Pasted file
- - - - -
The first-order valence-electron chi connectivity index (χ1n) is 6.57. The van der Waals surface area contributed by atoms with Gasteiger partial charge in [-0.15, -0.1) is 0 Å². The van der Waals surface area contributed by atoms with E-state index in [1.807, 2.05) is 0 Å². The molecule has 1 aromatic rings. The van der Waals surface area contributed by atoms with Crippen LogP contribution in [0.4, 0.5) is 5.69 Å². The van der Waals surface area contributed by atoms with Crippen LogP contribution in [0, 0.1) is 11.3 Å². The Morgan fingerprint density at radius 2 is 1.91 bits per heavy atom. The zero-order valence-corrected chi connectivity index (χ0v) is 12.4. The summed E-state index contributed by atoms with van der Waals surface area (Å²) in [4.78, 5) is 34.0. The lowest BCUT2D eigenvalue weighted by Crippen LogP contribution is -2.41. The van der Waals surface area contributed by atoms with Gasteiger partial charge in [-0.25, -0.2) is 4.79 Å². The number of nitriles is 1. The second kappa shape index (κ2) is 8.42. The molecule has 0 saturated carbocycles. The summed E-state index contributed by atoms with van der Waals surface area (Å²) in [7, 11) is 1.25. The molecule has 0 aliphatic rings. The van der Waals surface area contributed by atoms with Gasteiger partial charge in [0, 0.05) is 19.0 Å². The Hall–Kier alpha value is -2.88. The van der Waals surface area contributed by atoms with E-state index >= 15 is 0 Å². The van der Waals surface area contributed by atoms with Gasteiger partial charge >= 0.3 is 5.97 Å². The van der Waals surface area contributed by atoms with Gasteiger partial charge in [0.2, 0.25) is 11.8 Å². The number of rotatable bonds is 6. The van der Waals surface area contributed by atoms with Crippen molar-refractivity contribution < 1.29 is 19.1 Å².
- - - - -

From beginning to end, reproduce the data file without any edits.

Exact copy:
The first-order valence-electron chi connectivity index (χ1n) is 6.57. The van der Waals surface area contributed by atoms with Gasteiger partial charge in [-0.15, -0.1) is 0 Å². The van der Waals surface area contributed by atoms with E-state index in [1.807, 2.05) is 0 Å². The molecule has 1 aromatic rings. The van der Waals surface area contributed by atoms with Crippen LogP contribution in [0.4, 0.5) is 5.69 Å². The van der Waals surface area contributed by atoms with Crippen LogP contribution in [0, 0.1) is 11.3 Å². The Morgan fingerprint density at radius 2 is 1.91 bits per heavy atom. The zero-order valence-corrected chi connectivity index (χ0v) is 12.4. The summed E-state index contributed by atoms with van der Waals surface area (Å²) in [4.78, 5) is 34.0. The lowest BCUT2D eigenvalue weighted by Crippen LogP contribution is -2.41. The van der Waals surface area contributed by atoms with Gasteiger partial charge in [-0.25, -0.2) is 4.79 Å². The number of nitriles is 1. The second kappa shape index (κ2) is 8.42. The molecule has 0 saturated carbocycles. The summed E-state index contributed by atoms with van der Waals surface area (Å²) in [7, 11) is 1.25. The molecule has 0 aliphatic rings. The van der Waals surface area contributed by atoms with Gasteiger partial charge in [0, 0.05) is 19.0 Å². The Hall–Kier alpha value is -2.88. The van der Waals surface area contributed by atoms with E-state index >= 15 is 0 Å². The van der Waals surface area contributed by atoms with Gasteiger partial charge >= 0.3 is 5.97 Å². The van der Waals surface area contributed by atoms with Gasteiger partial charge in [0.2, 0.25) is 11.8 Å². The number of rotatable bonds is 6. The van der Waals surface area contributed by atoms with Crippen molar-refractivity contribution < 1.29 is 19.1 Å².